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Bishop Richard's Weekly video Message - Transcript 09.11.2023

Video for November 9th, 2023

Hello everyone and welcome to this week’s video.

We haven’t quite finished our year of prayer yet and this week I return to some themes about prayer that I have found helpful.  God has made us with an enormous variety of temperaments. Some are extraverted, some introverted; some more intuitive, some more linear in their thinking; some make decisions very rationally, others bring a broader emotional perspective. Its unsurprising therefore that there is no one size fits all in our prayer life.  Not only that, but our lives go through seasons as we grow and change.  A mode of relating to God that worked for us 20 years ago may not now, and vice versa.  One of the motivations behind our prayer workshops in the year of prayer has been to encourage exploration of different ways of praying.  This has been a rich experience for those who’ve attended.

My own prayer journey has been varied.  I was first taught to pray using the mnemonic ACTS, which stand for adoration, confession, thanksgiving, supplication.  It is a good rhythm of prayer starting with worship and working outwards to asking God for things. As I was drawn into Anglican ministry I discovered the value of the daily offices of morning, evening and midday prayer and compline, something that continues as a part of my prayer discipline, although majoring on the first of these.

The danger of this is that spontaneity and silence can be squeezed out. The brief rubric ‘silence may be kept at this point’ is often peremptory at best. It can become a tick box exercise if one forgets that the goal of prayer is deepening communion with God rather than the performance of liturgical drama.  The corresponding danger with extemporary forms of prayer is that they can become highly subjective.  Liturgical prayer grounds us in the scriptures and provides a safe scaffolding to constrain the wildest extremes of our imagination.

When we pray the offices together there is usually an indicated time for silence after we pray, “the night has passed, and the day lies open before us; let us pray with one heart and mind.” There usually little time for much silence when we pray the office together.  However, when I pray morning prayer at home, I extend this point significantly. Sometimes for longer silence, sometimes the Jesus prayer and sometimes a prayer I learned from Doctor Larry Crabb, the Papa prayer. This is a simple mnemonic to focus on relationship with God. P stands for present. Rather like the red dot you see on a map in shopping centre stating, “You are here.” We’re invited to present ourselves to God without pretence; to be real about all that it going on inside us. The A stands for attending to how you are thinking about God; how you are experiencing God right now.  Are you thinking of him as a kindly grandfather, a frowning father, or even as a glorified spiritual vending machine. To what extent is he your good, strong and intimate Father?  The second P stands for purge.  Purgation sounds unpleasant but has a long tradition in Ignatian spirituality. It is to rid yourself of everything that is blocking your relationship.  The prayer invites us to put into words whatever makes you uncomfortable or embarrassed when the real you prays to God.  How are you thinking about yourself and your satisfaction more than anyone else, including God and his pleasure and will?  We name it, repent of it and receive forgiveness.  The final A stands for approaching God as the first thing in your life.  It’s a way of acting on Jesus command to seek first the kingdom of God and all these things will be added to you from the Sermon on the Mount. Is God our most valuable treasure, or something else? I find this particularly challenging.  Most of the time pleasing God isn’t the first thing in my life at all!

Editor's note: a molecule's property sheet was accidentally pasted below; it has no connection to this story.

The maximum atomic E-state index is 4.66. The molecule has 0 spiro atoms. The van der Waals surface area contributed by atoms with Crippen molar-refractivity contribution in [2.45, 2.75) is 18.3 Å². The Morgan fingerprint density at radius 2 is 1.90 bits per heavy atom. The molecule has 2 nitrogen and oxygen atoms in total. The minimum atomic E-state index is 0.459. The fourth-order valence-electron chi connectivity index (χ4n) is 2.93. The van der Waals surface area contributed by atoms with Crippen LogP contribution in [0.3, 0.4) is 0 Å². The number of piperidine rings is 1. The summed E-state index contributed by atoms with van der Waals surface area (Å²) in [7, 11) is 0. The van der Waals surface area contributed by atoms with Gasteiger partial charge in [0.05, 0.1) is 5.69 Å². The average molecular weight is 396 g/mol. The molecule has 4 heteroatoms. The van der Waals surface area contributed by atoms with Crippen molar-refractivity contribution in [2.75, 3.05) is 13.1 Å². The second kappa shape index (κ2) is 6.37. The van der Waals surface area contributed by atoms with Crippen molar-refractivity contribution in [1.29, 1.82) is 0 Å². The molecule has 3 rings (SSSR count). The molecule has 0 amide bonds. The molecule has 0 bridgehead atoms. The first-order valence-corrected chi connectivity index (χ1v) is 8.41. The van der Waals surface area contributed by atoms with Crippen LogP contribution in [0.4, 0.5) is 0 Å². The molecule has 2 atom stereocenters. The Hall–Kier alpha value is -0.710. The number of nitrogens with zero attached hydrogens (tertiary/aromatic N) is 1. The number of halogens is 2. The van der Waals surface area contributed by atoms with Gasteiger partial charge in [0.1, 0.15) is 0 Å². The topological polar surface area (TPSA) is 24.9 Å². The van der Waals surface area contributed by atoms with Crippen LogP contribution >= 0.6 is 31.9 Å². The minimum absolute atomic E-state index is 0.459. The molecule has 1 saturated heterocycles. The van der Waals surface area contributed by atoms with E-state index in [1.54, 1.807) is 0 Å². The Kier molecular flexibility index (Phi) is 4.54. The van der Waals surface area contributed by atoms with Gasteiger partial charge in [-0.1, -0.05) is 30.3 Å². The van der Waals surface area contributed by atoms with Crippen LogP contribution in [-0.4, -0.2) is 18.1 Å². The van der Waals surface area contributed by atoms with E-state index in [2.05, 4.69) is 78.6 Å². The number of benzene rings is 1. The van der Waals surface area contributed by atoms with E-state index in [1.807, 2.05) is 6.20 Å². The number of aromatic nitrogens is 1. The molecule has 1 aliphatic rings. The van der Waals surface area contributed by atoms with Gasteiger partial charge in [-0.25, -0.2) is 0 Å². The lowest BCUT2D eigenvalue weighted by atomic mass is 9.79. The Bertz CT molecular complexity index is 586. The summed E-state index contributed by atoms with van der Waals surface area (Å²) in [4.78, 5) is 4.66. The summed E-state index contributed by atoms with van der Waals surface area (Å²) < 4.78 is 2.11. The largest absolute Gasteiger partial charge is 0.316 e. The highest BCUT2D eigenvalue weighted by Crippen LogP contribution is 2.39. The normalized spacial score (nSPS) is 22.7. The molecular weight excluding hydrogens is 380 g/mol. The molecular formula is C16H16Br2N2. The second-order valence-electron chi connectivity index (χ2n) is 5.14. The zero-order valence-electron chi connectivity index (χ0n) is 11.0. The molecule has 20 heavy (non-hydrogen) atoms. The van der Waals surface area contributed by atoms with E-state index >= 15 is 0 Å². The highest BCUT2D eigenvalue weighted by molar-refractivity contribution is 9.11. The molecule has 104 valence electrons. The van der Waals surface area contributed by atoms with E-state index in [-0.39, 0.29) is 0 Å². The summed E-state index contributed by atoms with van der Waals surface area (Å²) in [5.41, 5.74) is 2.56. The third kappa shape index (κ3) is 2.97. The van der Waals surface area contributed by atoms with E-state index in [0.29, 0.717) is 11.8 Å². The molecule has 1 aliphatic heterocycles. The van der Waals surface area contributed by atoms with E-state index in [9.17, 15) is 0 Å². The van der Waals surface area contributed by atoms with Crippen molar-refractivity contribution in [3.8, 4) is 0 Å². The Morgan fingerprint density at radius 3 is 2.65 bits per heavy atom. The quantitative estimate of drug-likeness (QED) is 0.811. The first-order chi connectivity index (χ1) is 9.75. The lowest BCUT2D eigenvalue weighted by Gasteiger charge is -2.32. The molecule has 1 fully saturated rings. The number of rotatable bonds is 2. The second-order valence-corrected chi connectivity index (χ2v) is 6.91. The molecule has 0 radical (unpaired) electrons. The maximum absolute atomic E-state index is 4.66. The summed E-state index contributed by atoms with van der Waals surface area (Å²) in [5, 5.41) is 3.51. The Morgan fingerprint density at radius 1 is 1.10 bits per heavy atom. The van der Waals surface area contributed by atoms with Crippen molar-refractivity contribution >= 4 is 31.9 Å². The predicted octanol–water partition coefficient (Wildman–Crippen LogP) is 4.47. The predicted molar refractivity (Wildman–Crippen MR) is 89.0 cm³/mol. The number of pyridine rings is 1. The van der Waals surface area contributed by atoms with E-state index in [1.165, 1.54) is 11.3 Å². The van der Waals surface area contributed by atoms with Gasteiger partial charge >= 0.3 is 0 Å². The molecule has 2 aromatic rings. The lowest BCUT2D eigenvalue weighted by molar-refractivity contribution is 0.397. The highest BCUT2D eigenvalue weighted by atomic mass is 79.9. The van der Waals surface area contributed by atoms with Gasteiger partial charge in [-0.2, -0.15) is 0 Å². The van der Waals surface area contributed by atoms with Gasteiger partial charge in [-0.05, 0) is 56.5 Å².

I’ve found this PAPA structure helpful because the very word gets us closer to Jesus’ invitation for us to call God Father.  Abba is a difficult word to translate – more formal than daddy, but less formal than father.  I do commend the PAPA prayer to you as another way of prayer that might be helpful. Present yourself to God; Attend to how you are thinking of God; Purge yourself of anything blocking your relationship with God, and leave the time resolving to Approach God as the first thing in your life.

Have a go and let me know how you get on in the Facebook comments.

+ Richard

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